Significance of working capital SMEs. Since reduction of costs has become a fundamental business requirement and it is not an attractive source of competitive advantage anymore, by now strong WCM is another way of improving performance of business (Farkas, 2004). Inventory, accounts receivable and accounts payables are primary aspects to WCM. Each component of WCM consists of two dimensions- time and money. Time can be referred as money when managing working capital is needed (Balakrishnan, 2011). Inventory and liquid assets management, crediting policy of firm — as a focal point of WCM- help enterprise to avoid investments in assets that will lead to small or no incomes at all (Dorisz, 2012).
Working capital is primary health indicator and the lifeblood of all businesses. In other words, working capital can be referred as a ‘fundamental to measure the welfare of business and a company`s ability to survive and prosper’ and difference between the monetary value of current assets and liabilities. Both the liquidity and profitability of companies are significantly influenced by the efficiency of working capital management (WCM). Depending on balance between them net working capital can be positive or negative. Overall, the bigger margin between current assets and current liabilities, the better business can be able to pay the invoices as they come due (Halkola, 2014)
Having more cash inflows than cash outflows is an ideal business cycle. In a simple case, availability of funds to pay creditors on time is sign of working capital`s health. When business cannot do this, companies face problem of crises of cash which will lead to downfall. To overcome this problem effective WCM is needed. Cash management is critical to survival of company, since access to liquidity is restricted in a credit crunch environment. The working capital`s effect is real and immediate and, it is totally unforgiving, if mismanaged (Kapadia, 2014). Effective WCM is particularly important for small and medium-size enterprises (SMEs), since external finance is their main source of current liabilities and most of their assets are in the form of current assets (Banos-Cabellero et al, 2010).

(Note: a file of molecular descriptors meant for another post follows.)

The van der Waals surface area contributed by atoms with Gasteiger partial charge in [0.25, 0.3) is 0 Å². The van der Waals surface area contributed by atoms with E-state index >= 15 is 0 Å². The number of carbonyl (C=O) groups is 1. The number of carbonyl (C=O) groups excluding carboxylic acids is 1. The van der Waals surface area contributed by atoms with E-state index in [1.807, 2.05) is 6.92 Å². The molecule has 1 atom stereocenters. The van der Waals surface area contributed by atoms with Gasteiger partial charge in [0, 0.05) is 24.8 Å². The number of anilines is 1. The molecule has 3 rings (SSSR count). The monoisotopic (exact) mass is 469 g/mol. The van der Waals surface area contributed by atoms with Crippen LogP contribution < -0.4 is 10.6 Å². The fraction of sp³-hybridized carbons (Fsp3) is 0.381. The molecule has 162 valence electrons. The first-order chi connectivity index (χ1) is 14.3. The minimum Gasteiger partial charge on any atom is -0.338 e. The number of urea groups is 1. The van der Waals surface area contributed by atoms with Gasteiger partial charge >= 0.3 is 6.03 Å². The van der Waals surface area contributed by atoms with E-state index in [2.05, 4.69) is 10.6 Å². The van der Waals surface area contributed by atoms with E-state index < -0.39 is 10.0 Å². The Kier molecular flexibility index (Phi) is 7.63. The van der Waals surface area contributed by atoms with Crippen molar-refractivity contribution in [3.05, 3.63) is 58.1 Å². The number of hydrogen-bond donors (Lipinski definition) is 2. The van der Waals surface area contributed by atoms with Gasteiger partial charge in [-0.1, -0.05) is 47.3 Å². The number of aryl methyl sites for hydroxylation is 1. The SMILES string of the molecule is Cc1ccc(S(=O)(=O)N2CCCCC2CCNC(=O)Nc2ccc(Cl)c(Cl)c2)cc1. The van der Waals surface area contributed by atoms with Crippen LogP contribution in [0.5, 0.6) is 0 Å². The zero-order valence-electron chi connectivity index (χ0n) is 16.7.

Although working capital is concern of all businesses, in practice, WCM should be seriously addressed by for SMEs. Current assets constitute most of SME`s assets, research results indicate that inventories, receivables and cash are responsible for up to 50 % of total assets in manufacturing companies, while because of financial constrains and difficulties to obtaining funds in long-term capital market current liabilities are main source of external finance (Decman, 2012; Banos-Cabellero, 2010). Thus capital budgeting and capital structuring issues are relatively low, in the context of SMEs, WCM is important part of capital budgeting.
SMEs tend to be more dynamic and agile, in the period of turbulence more vulnerable at the same time. It is due to less diversification in their activities and fewer financing options than their larger counterparts who have larger purchasing and selling power (Koralun-Bereznicka, 2014). Peel et al. (2000) points out that along with relatively high proportion of current assets and less liquidity, having volatile cash flows and reliance heavily on short-term debt are another features of SMEs.
Binks (1996) points inadequate long-term financing which leads to the need to rely to a large degree on owner financing and poor financial management out as primary culprit of failure among small enterprises in UK and US. Assessments of Organization for Economic Co-operation and Development (2013) indicate limited access to bank finance as a major obstacle to SME growth in Central Asia. Due to a high perceived risk and transaction costs for the bank, in Central Asia banks remain reluctant to lend to small firms. In this region only 20 % and 27 % of small and medium firms respectively use bank loans for their investments. Similarly, lack of working capital is cited as one of the top five short-term constraints for SMEs in the survey of Small Business Council, UK. It is not welcoming situation when business can not meet current obligations because of lack of liquidity (Padachi, 2013).
Many enterprises fail owing to mismanagement of working capital despite having healthy operations and profits, so it is a research theme that deserves increased investigation and especially for the SMEs as it is the wide belief that they are an essential element of a healthy and vibrant economy.